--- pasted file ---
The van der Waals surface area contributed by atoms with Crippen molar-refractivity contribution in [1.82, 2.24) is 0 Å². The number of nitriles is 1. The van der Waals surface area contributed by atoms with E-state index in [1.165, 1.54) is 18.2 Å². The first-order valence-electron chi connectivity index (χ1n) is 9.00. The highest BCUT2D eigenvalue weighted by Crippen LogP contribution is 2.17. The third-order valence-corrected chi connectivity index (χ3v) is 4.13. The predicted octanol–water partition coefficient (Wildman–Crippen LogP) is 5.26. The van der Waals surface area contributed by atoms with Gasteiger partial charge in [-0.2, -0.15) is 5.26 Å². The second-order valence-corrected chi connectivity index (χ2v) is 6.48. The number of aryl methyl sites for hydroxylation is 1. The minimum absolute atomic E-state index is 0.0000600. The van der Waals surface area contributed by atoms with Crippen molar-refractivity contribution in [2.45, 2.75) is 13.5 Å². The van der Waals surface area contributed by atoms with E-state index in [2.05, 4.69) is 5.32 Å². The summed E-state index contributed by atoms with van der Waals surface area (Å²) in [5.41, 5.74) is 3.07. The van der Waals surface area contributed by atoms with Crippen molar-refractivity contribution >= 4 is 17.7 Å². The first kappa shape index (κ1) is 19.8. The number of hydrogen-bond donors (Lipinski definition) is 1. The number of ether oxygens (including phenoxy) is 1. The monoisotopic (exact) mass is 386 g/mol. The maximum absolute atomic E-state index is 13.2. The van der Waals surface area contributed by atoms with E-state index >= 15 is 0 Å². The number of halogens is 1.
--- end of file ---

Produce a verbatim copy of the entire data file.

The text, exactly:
The van der Waals surface area contributed by atoms with Crippen molar-refractivity contribution in [1.82, 2.24) is 0 Å². The number of nitriles is 1. The van der Waals surface area contributed by atoms with E-state index in [1.165, 1.54) is 18.2 Å². The first-order valence-electron chi connectivity index (χ1n) is 9.00. The highest BCUT2D eigenvalue weighted by Crippen LogP contribution is 2.17. The third-order valence-corrected chi connectivity index (χ3v) is 4.13. The predicted octanol–water partition coefficient (Wildman–Crippen LogP) is 5.26. The van der Waals surface area contributed by atoms with Gasteiger partial charge in [-0.2, -0.15) is 5.26 Å². The second-order valence-corrected chi connectivity index (χ2v) is 6.48. The number of aryl methyl sites for hydroxylation is 1. The minimum absolute atomic E-state index is 0.0000600. The van der Waals surface area contributed by atoms with Crippen molar-refractivity contribution in [2.45, 2.75) is 13.5 Å². The van der Waals surface area contributed by atoms with E-state index in [2.05, 4.69) is 5.32 Å². The summed E-state index contributed by atoms with van der Waals surface area (Å²) in [5.41, 5.74) is 3.07. The van der Waals surface area contributed by atoms with Crippen molar-refractivity contribution >= 4 is 17.7 Å². The first kappa shape index (κ1) is 19.8. The number of hydrogen-bond donors (Lipinski definition) is 1. The number of ether oxygens (including phenoxy) is 1. The monoisotopic (exact) mass is 386 g/mol. The maximum absolute atomic E-state index is 13.2. The van der Waals surface area contributed by atoms with E-state index >= 15 is 0 Å². The number of halogens is 1.